Bush Tucker in Sydney

Bush tucker in Sydney

Native Australian ingredients are not only tasty, but also hold all manner of healthful properties. Aboriginal communities around the country have been harnessing the properties of Indigenous produce for both food and medicine. Today, ‘bush tucker’ stars on menus in cafes and restaurants across Sydney.

Guests learning about the rich Aboriginal culture of the Gadigal people on a guided tour in the Royal Botanic Garden Sydney

Aboriginal Tour, Royal Botanic Garden Sydney

The importance of bush tucker

Flavourful, sustainable and healthy, bush tucker is far more than a specific type of dish, cuisine, ointment or tonic. It’s a key piece of the history of the world’s oldest civilisation. For thousands of years, before the bustling cities and neighbourhoods we know today existed, Aboriginal people hunted and gathered native plants and wildlife to make food and medicine.

Aboriginal Bush Tucker Tour at The Royal Botanic Garden,  Sydney City

Aboriginal Bush Tucker Tour, The Royal Botanic Garden

Bush tucker helped build communities and acted as a sustainable source of food and medicine in Australia for years. And it still can. While Aboriginal art is one great way to learn about the storied history of the Aboriginal people, Sydney's bush tucker experiences also provide a tasty way to experience Indigenous culture.

 

Bush tucker tours

Bush tucker is all around. Warrigal greens (a type of native spinach) grow wild in parks and gardens. Saltbush is found lining beaches. Kangaroos graze in fields (the meat is healthy and sustainable), and marron crouch on ocean floors. You could fill an encyclopedia with the native bounty. 

Aboriginal Bush Tucker Lunch experience at The Royal Botanic Garden, Sydney City

Aboriginal Bush Tucker Lunch experience, The Royal Botanic Garden

You can discover just some of the native plant offerings at Sydney’s Royal Botanic Garden. There is the Aboriginal Bush Tucker Tour which will guide you through the Royal Botanic Gardens and take you through the Cadi Jam Ora – holds a bewildering array of plants traditionally used in food and medicine. You can also settle into an Aboriginal Bush Tucker Lunch experience at the Garden, where you can learn traditional food preparation methods and how you can incorporate bush foods into your everyday recipes.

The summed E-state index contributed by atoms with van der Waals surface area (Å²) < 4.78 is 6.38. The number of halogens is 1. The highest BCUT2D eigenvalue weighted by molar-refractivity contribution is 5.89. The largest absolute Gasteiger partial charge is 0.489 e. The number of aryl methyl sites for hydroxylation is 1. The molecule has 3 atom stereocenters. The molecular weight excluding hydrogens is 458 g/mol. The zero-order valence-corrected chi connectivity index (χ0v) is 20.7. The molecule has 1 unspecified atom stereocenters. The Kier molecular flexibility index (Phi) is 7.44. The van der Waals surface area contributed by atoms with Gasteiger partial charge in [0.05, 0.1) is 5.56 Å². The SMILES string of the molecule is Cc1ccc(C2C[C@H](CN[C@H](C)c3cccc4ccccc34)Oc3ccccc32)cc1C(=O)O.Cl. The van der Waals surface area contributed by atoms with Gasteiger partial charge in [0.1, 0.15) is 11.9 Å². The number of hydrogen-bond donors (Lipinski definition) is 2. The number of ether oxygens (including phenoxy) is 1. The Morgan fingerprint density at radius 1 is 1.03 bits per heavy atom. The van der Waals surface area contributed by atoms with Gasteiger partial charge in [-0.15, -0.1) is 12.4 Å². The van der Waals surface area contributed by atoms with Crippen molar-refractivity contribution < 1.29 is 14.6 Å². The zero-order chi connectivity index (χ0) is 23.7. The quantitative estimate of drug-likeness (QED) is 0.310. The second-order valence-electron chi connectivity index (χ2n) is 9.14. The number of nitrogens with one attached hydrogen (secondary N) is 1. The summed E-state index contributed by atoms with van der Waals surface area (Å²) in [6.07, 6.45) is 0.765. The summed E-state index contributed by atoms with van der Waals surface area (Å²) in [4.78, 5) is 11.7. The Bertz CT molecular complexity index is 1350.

About 45 minutes' drive northwest of the Sydney CBD, the Muru Mittigar Aboriginal Cultural and Education Centre is home to a thriving Muru Nursery, where bush tucker plants from around Australia are grown. Join a tour to discover what thrives in different parts of the country. 

Most Indigenous tourism experiences include some aspect of foraging to find and taste bush tucker. Like Guringai Aboriginal Tours, which operates wandering through Ku-ring-gai Chase National Park in the north – it's home to an array of plant life that the local Aboriginal people have used for centuries. In Western Sydney, Campbelltown City Council runs weekly Bush Explorers walks and workshops that dive into the bush tucker of the native Dharawal people.

The minds behind Kadoo Tours in La Perouse know where to look to find native plants. Discover the land by trying ingredients you find while foraging, and learn about the connection Indigenous Australians had, and still have, with wildlife.

Tour guide showing Port Jackson Figs plant at Kadoo Tours in Pagewood, Sydney East

Kadoo Tours, Pagewood

Bush tucker in Sydney restaurants

The amazing flavours, sustainability and health benefits of bush tucker appeal to chefs and diners alike.

Chef Peter Gilmore, the brains behind Quay at The Rocks and Bennelong at the Sydney Opera House, has long been an advocate for using native produce in his elevated plates. From prime proteins to the grasses and greens that accompany them, there are elements of bush tucker throughout his menus.

Red claw yabbies, cultured cream, lemon jam at Bennelong in Sydney Opera House, Sydney City

Bennelong, Sydney Opera House - Credit: Nikki To - Fink Group

You might enjoy the perfect addition to dishes that feature traditional lime, like the tuna ceviche at Sydney’s modern-Japanese restaurant Saké. Or, enjoy your first taste at The Langham Sydney’s Observatory Lounge, where gin martinis are infused with green ants alongside other native ingredients, including saltbush and lemon myrtle.